The mystery revolves around discovering who is unfreezing and (sometimes) killing the colonists. The author spends a lot of time early on talking about how nobody locks doors on the ship because privacy is so respected, but too much of the mystery relies on important doors remaining unlocked. This is a bit hard to swallow when Eldest spends most of the book jealously guarding his secrets, even from Elder. I didn’t have much trouble figuring out the culprit fairly early on. This is only disappointing because the book spends so much time focused on the murder mystery when it seems like the true mystery should be the nature of the ship itself. However, I will give the author credit for throwing in a few good surprises near the end of the book.

One other thing that didn’t seem entirely credible was the initial configuration of the ship, with frozen Earth colonists below and living lower-class workers doing the menial upkeep of the ship for centuries while the colonists sleep. It just seemed like a recipe for class warfare, as if the ship’s initial designers set out to cause as much social friction as possible. How do you reintegrate those two groups into a working colony, with one sleeping while the other toils away? I also questioned how sustainable the ship could be with the bulk of its passengers living and reproducing and using up resources. It seems like it would be far more practical to keep everyone frozen.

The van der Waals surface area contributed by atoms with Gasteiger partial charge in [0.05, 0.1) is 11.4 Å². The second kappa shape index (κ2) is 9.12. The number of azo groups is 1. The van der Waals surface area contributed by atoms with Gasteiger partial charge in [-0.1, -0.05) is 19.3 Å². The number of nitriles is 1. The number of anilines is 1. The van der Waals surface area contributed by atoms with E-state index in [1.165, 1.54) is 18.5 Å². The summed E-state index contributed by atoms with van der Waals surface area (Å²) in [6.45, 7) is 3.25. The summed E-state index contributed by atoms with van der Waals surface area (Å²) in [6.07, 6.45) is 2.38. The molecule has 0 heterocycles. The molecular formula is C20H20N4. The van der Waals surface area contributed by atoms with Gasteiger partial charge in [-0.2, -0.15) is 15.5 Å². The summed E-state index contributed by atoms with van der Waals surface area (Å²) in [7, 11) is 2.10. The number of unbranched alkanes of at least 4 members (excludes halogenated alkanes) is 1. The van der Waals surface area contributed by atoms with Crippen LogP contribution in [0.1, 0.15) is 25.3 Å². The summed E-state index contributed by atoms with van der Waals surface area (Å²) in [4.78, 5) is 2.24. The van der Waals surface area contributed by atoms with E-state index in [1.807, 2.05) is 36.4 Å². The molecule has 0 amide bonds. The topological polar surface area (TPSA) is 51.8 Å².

Although I wasn’t entirely satisfied with this book, I did check the author’s website to see if it was planned as the first in a series, and it is. The ending doesn’t exactly scream for a sequel, but it doesn’t necessarily tie everything up in a neat little bow, either. Amy finds out some hard truths after she wakes up on the ship, and those hard truths don’t just go away at the end of the book. I’d definitely be interested in reading future books set in this world, although I do hope that the author shifts her focus towards exploring some of the intricacies of the society she’s established, rather than spending so much time on a so-so murder mystery.

LIKED IT
LIKED IT

Full disclosure: I received a review copy of this book as part of the LibraryThing Early Reviewers program.